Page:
Tag Archives: 1855

The Brampton – Where Broom Grows

Drawing of the Brampton Museum, detail of the red brick elevation, by artist Ronnie Cruwys
Three storeys of beautiful red brickwork

Broom grows outside my kitchen window here in Scotland – I love the intense yellow after the greys of winter.  Broom links me to my next drawing in my red ochre series: the Brampton Museum in Newcastle-under-Lyme. The name Brampton means ‘place where broom grew’ – I wonder if any still grows in the park?

Broom outside my window in Hazelbank

The Museum is located just outside Newcastle-under-Lyme’s town centre in Brampton Park, surrounded by mature trees and shrubs.

Drawing of the Brampton Museum, detail of the eaves and windows, by artist Ronnie Cruwys
Deep overhanging eaves of the Brampton Museum

Long before this became a park, this was common land grazed and cultivated by the town burgesses. Eventually, the field was sold and Victorian villas were built – including ‘The Firs’ in 1855 and ‘Pitfield House’. The gardens of these Villas now make up the present park. You can read more about the history of the park here.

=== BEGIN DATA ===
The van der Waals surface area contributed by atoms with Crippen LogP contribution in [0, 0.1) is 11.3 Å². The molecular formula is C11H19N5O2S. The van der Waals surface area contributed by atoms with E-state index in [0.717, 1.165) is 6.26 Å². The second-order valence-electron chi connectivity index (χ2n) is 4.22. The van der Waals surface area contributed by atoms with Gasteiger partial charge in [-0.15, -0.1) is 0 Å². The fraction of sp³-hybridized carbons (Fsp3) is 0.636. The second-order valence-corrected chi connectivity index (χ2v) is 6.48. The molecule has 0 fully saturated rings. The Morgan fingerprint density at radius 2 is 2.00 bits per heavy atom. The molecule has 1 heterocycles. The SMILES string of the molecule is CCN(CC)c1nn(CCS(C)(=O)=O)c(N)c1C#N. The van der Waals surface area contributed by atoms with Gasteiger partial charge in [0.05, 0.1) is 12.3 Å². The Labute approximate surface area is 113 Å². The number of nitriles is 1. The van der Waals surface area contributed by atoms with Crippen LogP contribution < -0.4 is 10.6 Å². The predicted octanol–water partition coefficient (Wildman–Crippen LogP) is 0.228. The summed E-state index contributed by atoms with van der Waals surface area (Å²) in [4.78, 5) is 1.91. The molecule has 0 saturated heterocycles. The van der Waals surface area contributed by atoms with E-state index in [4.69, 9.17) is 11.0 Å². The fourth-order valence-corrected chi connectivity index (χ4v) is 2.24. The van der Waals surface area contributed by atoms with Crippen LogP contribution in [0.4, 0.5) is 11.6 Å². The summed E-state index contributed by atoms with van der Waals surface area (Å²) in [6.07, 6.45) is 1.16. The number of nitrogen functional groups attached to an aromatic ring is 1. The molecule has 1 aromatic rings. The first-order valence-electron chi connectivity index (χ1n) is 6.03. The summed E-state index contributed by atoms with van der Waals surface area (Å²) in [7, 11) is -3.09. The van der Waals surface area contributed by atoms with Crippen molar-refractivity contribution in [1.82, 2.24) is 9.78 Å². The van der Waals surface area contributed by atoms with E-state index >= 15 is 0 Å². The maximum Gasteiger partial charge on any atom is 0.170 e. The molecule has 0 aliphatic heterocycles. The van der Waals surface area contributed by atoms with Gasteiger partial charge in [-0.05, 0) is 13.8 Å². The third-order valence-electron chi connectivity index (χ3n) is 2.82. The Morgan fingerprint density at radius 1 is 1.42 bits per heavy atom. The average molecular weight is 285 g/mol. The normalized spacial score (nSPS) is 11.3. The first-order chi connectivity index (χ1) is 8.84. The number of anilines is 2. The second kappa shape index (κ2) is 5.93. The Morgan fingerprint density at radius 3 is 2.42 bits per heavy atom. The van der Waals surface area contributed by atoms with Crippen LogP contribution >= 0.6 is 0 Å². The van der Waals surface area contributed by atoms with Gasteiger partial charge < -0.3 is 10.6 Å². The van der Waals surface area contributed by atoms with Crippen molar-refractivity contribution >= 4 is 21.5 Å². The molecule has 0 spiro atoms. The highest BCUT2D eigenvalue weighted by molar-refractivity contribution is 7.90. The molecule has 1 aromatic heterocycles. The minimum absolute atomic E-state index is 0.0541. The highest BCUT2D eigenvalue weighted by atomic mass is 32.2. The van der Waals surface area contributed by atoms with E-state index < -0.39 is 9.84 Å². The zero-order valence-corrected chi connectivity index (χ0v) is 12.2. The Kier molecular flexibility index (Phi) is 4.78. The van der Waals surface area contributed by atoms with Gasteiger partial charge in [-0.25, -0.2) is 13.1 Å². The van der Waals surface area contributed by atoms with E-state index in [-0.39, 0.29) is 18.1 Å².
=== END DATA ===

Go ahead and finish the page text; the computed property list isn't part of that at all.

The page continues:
Drawing of the Brampton Museum, Newcastle Under Lyme, detail of the windows, by artist Ronnie Cruwys
Detail of a former doorway
Look out for curious details

Twenty one years after ‘The Firs’ was built, Newcastle’s first museum was born just off the Ironmarket in Lad Lane. This consisted of a public library, a reading room and museum.

It was during the early years of WW2 that the Borough Museum was founded in the Lancaster Buildings. Eventually it moved to its current location in Brampton Park. You can read more about the history here – written by Neville Malkin, 9th June 1976.

The Russian Canon outside the museum
The Market Cross and the Russian Canon

Here’s the drawing in full. You can see the rest of my red ochre series of Newcastle-under-Lyme on my website Drawing the Street or browse my Etsy shop where the originals are for sale (available to buy at the time of writing).

The complete drawing of the side elevation of the Brampton

The second drawing of the Brampton shows the side towards Pitfield House, with some of the garden and more of the wonderful roofscape.

View from the play area side

I’ll sign off with a picture from the 2019 exhibition at the Brampton ‘Capturing the Past’. I was delighted that my collection of street drawings were included in the exhibition – they’ve been part of the Museum archive since 2018.

Thanks for reading

Ronnie 🙂